Yet in these moments of silence and loneliness, it's as though I've stuck my toe in the cold, cold ocean. And I get caught, turned upside down in a riptide as my mind skips over to him all of its own volition. Then comes the instant when I lose my breath and feel the freezing water tumbling, battering, covering me, and it's the most painful tug of my heart, an aching hollowness that never stops, as I remember over and over, like the never-ending waves of the ocean, that I won't ever see him again. He's gone.
Cora's brother Nate was killed in a car accident six months and twenty-three days ago, and her family is...gone. She and her mother and father exist as three separate people, each breathing in the air of their own separate pain. There are no family meals, no family conversations, no shared family pain. Cora's about to start high school and her entire world has fallen apart. She's about to start high school as Nathaniel Bradley's little sister. It's bad enough being the daughter of parents whose son died, every single minute of every single day, trapped in the house with their overpowering sadness. Now I'll be the girl whose brother died.
And it is as bad as she thinks it will be. She sees Nate's ex-girlfriend practically upon arrival, and a teacher tells her in front of the entire class that he's sorry for her loss. Rachel, her best friend, doesn't seem to know how to act around her anymore, and is newly obsessed with boys and being accepted by a group of girls Cora and Rachel have always called the Nasties. Cora thinks her one oasis will be the advanced art class that she placed into - until she walks into the room and sees Damian Archer. Her brother's best friend. The passenger in the car Nate crashed in the accident that claimed his life.
How can she be in an art class with Damian Archer?
As the weeks pass, though, Cora and Damian form an uneven bond out of their shared pain, and it is from Damian that Cora learns some real truths about her brother - some truths that tell her she never really knew him, and make her pain both worse and better. Somehow Cora needs to find the strength to pick up the pieces of her life, and hopefully help to put her family back together in the process. Her mother seems to see her only as something to be protected at any cost, while her father has all but withdrawn from the family altogether.
Cora hatches a plan to show everyone the truth about who Nate really was, to exonerate Damian of any blame in her brother's accident, to help liberate her family from some of their crushing pain, and to set her own feet on the path toward the future she has begun to crave.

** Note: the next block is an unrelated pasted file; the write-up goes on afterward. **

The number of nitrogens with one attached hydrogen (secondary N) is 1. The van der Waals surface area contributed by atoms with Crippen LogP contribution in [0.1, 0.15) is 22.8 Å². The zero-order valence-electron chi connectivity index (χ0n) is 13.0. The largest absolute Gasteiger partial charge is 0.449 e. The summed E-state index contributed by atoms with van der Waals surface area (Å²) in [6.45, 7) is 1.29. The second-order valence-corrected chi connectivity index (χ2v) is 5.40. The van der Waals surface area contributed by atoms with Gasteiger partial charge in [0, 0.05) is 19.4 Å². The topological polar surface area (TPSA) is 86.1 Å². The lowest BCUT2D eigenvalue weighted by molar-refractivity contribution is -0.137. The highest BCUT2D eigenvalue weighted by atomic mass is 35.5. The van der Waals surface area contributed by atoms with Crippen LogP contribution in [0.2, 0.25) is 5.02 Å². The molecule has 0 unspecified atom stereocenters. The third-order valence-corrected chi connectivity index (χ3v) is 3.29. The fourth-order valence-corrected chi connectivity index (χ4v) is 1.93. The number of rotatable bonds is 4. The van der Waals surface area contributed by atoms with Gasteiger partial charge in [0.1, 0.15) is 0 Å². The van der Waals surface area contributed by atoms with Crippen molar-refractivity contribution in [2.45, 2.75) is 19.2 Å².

During the summer, a free map of the world arrived in the mail. Cora hung it in her room and began to dream of escaping the pain and horror of her daily existence. This morphed into what would be her primary artistic outlet: the creation of her own maps, elaborate imaginings of where she might run to were she able to run. She decides to map her own world, Nate's world, the world that they knew both separately and together, and hopes that the map will eventually lead her --and all of them -- home.
It is hard to do this book justice. It is hard to explain to you with my insufficient words just how magnificently Sandell has crafted this story. When you are in Cora's house with her family, you are aching for them. With them. Even her simplest words are evocative - when Cora's father arrives home every night, one of the first aural clues Cora gets to his presence is the clink, clink, clink of three ice cubes as he mixes his first gin and tonic of the night. If this were a fantasy novel you would call what Sandell does "world-building," but the world she builds could be real. It feels real. She has crafted exquisite internal and external lives for Cora. It is not something many authors are good at. Good is, again, an insufficient word for what Sandell has done here.
This is, for me, one of the best novels of the year so far. It is one of the best things I have read in the last several years. I will pass this book on to friends and warn them that they will hurt mightily right along with Cora and her family, but that in the end, her map will guide us to a resolution that is more than satisfying.
Savannah's finally met the guy of her dreams, but it seems like the world is conspiring against them. Savannah's asthma has her in and out of the hospital, and her mother's refusal to tell her bosses about it has their family in and out of poverty. Jackson's father died, and his mother expects him to give up his dreams of college and painting and be the man of the house. Just when they figure out a way to be together, Savannah's offered a semester away for gifted students - but can she leave Jackson now? Separately, the air closes in around them - together, they feel like they can breathe freely. Will their love survive if they're apart?
This is sort of written in dialect - they're Southern, so it's written in accents. It annoyed me at first (dialect usually does) but this really is a good book and I was eventually able to get over it. Dialect doesn't bother a lot of people, and I don't expect it to have any effect on a reader's enjoyment of the book - not everyone's a freak like me! It's got a nice strong family structure with Savannah and her mom and brother. Her mom also does a nice job of keeping Savannah close and giving her some freedom, which is especially impressive considering how fragile Savannah's health can be. Often a parent's impulse is to hold tighter rather than the opposite, but the mom lets Savannah live the life she can, which is refreshing.
I should also say that a lot of books revolving around teens having/being allowed to have more grownup relationships often make me roll my eyes. I know two couples who met in high school who are still together (and ended up married); the odds are hugely stacked against it. So usually when I find a book where the general mood or foreshadowing indicates that the author believes these characters will remain together, I find it impossible to believe. Something about Savannah and Jackson's story, however, made me believe that these two crazy kids might just have a chance to make it.